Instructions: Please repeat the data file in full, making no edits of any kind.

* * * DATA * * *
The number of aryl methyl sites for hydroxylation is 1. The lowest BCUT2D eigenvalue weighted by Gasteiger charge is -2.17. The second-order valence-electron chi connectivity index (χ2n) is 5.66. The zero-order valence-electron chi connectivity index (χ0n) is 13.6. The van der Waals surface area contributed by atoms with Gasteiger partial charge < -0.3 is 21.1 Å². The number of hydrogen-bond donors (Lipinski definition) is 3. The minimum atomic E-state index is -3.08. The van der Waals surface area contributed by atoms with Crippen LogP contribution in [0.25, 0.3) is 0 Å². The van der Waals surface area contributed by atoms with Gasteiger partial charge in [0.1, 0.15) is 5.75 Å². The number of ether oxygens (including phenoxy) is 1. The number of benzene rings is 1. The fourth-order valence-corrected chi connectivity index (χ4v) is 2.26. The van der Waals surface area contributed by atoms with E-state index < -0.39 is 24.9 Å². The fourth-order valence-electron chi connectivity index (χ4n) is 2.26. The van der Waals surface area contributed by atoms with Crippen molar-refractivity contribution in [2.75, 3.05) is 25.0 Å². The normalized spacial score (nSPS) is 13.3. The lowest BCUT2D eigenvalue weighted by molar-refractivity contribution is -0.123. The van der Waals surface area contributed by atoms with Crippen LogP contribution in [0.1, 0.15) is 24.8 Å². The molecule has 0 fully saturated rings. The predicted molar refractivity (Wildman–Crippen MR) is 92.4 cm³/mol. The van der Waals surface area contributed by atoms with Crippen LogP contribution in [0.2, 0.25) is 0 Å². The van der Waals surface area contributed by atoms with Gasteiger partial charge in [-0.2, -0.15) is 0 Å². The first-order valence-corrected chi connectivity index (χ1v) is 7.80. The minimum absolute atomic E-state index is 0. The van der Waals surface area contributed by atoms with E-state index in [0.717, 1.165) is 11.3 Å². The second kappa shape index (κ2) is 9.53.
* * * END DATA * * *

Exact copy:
The number of aryl methyl sites for hydroxylation is 1. The lowest BCUT2D eigenvalue weighted by Gasteiger charge is -2.17. The second-order valence-electron chi connectivity index (χ2n) is 5.66. The zero-order valence-electron chi connectivity index (χ0n) is 13.6. The van der Waals surface area contributed by atoms with Gasteiger partial charge < -0.3 is 21.1 Å². The number of hydrogen-bond donors (Lipinski definition) is 3. The minimum atomic E-state index is -3.08. The van der Waals surface area contributed by atoms with Crippen LogP contribution in [0.25, 0.3) is 0 Å². The van der Waals surface area contributed by atoms with Gasteiger partial charge in [0.1, 0.15) is 5.75 Å². The number of ether oxygens (including phenoxy) is 1. The number of benzene rings is 1. The fourth-order valence-corrected chi connectivity index (χ4v) is 2.26. The van der Waals surface area contributed by atoms with E-state index < -0.39 is 24.9 Å². The fourth-order valence-electron chi connectivity index (χ4n) is 2.26. The van der Waals surface area contributed by atoms with Crippen molar-refractivity contribution in [2.75, 3.05) is 25.0 Å². The normalized spacial score (nSPS) is 13.3. The lowest BCUT2D eigenvalue weighted by molar-refractivity contribution is -0.123. The van der Waals surface area contributed by atoms with Crippen LogP contribution in [0.1, 0.15) is 24.8 Å². The molecule has 0 fully saturated rings. The predicted molar refractivity (Wildman–Crippen MR) is 92.4 cm³/mol. The van der Waals surface area contributed by atoms with Crippen LogP contribution in [0.2, 0.25) is 0 Å². The van der Waals surface area contributed by atoms with Gasteiger partial charge in [-0.2, -0.15) is 0 Å². The first-order valence-corrected chi connectivity index (χ1v) is 7.80. The minimum absolute atomic E-state index is 0. The van der Waals surface area contributed by atoms with E-state index in [0.717, 1.165) is 11.3 Å². The second kappa shape index (κ2) is 9.53.